Israel is attacking the Shifa Hospital in Gaza
Palestinian officials called the bombing of the hospital a “crime against humanity” that leaves civilians terrified of uncertain events in a medical facility that was already running on fumes after days of heavy bombing by the forces involved.
The move drew immediate alarm from international humanitarian organizations. The head of the World Health Organization, Tedros Adhanom Ghebreyesus, said the group had “again lost contact with health workers at the hospital” on Wednesday morning and were “extremely concerned” about the safety of the hospital and its patients. UN aid chief, Martin Griffiths said he was “appalled” by the reports, saying: “Hospitals are not battlefields.”
The Biden administration said it would not comment on Israeli military moves but, in a statement immediately after the operation began, President Biden reiterated earlier this week that Gaza’s hospitals “must be protected.” “
Hamas condemned the operation and blamed the White House for what it called a “green light” to enter the hospital and put civilians at risk.
Gaza’s Health Ministry said it received a warning from the Israel Defense Forces shortly before the early morning surgery, which many saw as inevitable since Israel said Hamas operations at the hospital were a key target in the war. his against the insurgents who carried out his surprisingly deadly attack in southern Israel on October 7 that sparked the conflict.
Omar Zaqout, head of the emergency department, told Al Jazeera television that the hospital had endured a night of non-stop firing and explosions before Israeli forces “detonated” the building, sending shrapnel into buildings where patients and displaced families live.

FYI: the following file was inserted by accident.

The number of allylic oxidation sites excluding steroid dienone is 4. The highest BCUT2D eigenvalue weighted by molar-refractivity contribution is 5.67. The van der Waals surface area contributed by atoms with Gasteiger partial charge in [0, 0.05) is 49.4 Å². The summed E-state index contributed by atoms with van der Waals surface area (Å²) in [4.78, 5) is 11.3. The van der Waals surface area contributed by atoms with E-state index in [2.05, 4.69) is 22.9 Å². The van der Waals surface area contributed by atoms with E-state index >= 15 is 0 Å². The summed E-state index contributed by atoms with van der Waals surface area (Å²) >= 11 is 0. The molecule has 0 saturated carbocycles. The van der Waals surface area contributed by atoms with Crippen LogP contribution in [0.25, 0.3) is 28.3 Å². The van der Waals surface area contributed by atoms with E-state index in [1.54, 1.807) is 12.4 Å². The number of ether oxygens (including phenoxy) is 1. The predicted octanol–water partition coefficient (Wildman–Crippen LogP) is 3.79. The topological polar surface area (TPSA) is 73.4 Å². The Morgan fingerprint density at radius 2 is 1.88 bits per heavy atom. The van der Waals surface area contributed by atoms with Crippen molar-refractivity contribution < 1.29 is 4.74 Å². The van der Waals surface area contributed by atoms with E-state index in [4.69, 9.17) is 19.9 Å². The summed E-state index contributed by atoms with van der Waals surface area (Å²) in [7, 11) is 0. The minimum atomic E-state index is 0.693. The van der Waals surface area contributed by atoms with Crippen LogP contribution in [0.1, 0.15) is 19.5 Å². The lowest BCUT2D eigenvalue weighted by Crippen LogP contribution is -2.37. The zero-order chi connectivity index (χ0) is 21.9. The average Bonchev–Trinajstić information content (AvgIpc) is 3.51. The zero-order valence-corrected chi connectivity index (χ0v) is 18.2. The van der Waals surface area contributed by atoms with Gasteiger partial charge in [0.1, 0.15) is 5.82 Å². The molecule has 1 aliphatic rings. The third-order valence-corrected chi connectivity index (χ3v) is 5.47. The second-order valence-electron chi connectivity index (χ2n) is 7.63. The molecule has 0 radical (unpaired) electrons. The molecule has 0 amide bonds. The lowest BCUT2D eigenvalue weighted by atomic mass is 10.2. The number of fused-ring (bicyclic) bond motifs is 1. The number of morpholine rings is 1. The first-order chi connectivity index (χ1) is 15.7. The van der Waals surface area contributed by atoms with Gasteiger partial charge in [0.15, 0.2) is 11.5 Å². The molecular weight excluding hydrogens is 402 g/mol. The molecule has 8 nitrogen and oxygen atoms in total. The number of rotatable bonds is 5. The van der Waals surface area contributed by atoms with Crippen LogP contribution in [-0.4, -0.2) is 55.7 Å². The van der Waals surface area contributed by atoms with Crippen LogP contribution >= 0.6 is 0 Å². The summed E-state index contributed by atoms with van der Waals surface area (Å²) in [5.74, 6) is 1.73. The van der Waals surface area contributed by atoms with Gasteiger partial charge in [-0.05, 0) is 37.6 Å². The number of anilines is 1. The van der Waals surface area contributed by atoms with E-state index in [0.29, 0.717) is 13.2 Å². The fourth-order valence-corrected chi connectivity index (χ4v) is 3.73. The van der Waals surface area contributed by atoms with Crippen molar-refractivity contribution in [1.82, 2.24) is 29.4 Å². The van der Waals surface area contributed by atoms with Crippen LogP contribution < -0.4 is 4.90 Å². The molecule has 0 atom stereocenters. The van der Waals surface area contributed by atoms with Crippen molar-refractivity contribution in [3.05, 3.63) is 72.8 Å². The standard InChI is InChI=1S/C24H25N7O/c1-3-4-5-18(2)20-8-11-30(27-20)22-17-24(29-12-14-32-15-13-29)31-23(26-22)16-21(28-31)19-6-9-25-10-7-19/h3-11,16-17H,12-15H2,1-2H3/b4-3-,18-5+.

“No one can even put a finger outside the window because of the fear of heavy fire and artillery shells,” Zaqout told the channel. “We lack the most basic necessities of life.”
An Israeli military statement said the soldiers had “encountered explosive and terrorist squads” in the fight to enter Shifa. Eyewitness reports cited by Al Jazeera said that Israeli soldiers had gone out to search the building.
By midday, there was no sign that any of the more than 240 Israeli hostages seized by Hamas and its allies on October 7 had been found at the site, according to Israel’s Army Radio, a military outlet. The report said that at least five terrorists were killed; there were no Israeli casualties. “No contact has been recorded so far between the soldiers and any of the patients or medical staff,” the report said.
Footage from the Reuters news agency showed thick smoke billowing through one section of the hospital as medical staff shivered and coughed, some pulling scrubs and masks over their mouths as they moved. through ruined halls. The video also showed patients, including one who appeared to be a child, being wheeled on stretchers through clouds of smoke.
Ahmed al-Mokhallalati, a doctor at al-Shifa Hospital, told The Washington Post by phone around 3:30 a.m. local time that “there has been continuous shooting and bombing around the hospital for the past few hours.” Explosive sounds could be heard on the call, getting louder as if they were getting closer.
Mokhallalati said he saw Israeli tanks surrounding the building about four hours earlier. He said it was too dangerous to look out the window to find out where the Israeli forces were.